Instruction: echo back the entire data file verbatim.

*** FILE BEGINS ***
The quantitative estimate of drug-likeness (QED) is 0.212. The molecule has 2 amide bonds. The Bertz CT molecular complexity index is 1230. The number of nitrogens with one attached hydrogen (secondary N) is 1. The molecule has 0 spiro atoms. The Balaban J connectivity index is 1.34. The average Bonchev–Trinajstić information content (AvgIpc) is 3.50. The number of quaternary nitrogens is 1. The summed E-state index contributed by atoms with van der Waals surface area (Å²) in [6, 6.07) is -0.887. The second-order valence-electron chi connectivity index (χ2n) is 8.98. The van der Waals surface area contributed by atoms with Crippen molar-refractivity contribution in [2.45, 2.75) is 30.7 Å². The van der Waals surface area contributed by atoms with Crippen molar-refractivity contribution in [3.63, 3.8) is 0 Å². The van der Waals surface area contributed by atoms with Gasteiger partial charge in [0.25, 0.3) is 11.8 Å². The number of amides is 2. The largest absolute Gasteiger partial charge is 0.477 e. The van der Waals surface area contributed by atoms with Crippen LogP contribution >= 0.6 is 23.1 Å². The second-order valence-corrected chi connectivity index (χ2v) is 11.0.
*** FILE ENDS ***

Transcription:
The quantitative estimate of drug-likeness (QED) is 0.212. The molecule has 2 amide bonds. The Bertz CT molecular complexity index is 1230. The number of nitrogens with one attached hydrogen (secondary N) is 1. The molecule has 0 spiro atoms. The Balaban J connectivity index is 1.34. The average Bonchev–Trinajstić information content (AvgIpc) is 3.50. The number of quaternary nitrogens is 1. The summed E-state index contributed by atoms with van der Waals surface area (Å²) in [6, 6.07) is -0.887. The second-order valence-electron chi connectivity index (χ2n) is 8.98. The van der Waals surface area contributed by atoms with Crippen molar-refractivity contribution in [2.45, 2.75) is 30.7 Å². The van der Waals surface area contributed by atoms with Crippen molar-refractivity contribution in [3.63, 3.8) is 0 Å². The van der Waals surface area contributed by atoms with Gasteiger partial charge in [0.25, 0.3) is 11.8 Å². The number of amides is 2. The largest absolute Gasteiger partial charge is 0.477 e. The van der Waals surface area contributed by atoms with Crippen LogP contribution >= 0.6 is 23.1 Å². The second-order valence-corrected chi connectivity index (χ2v) is 11.0.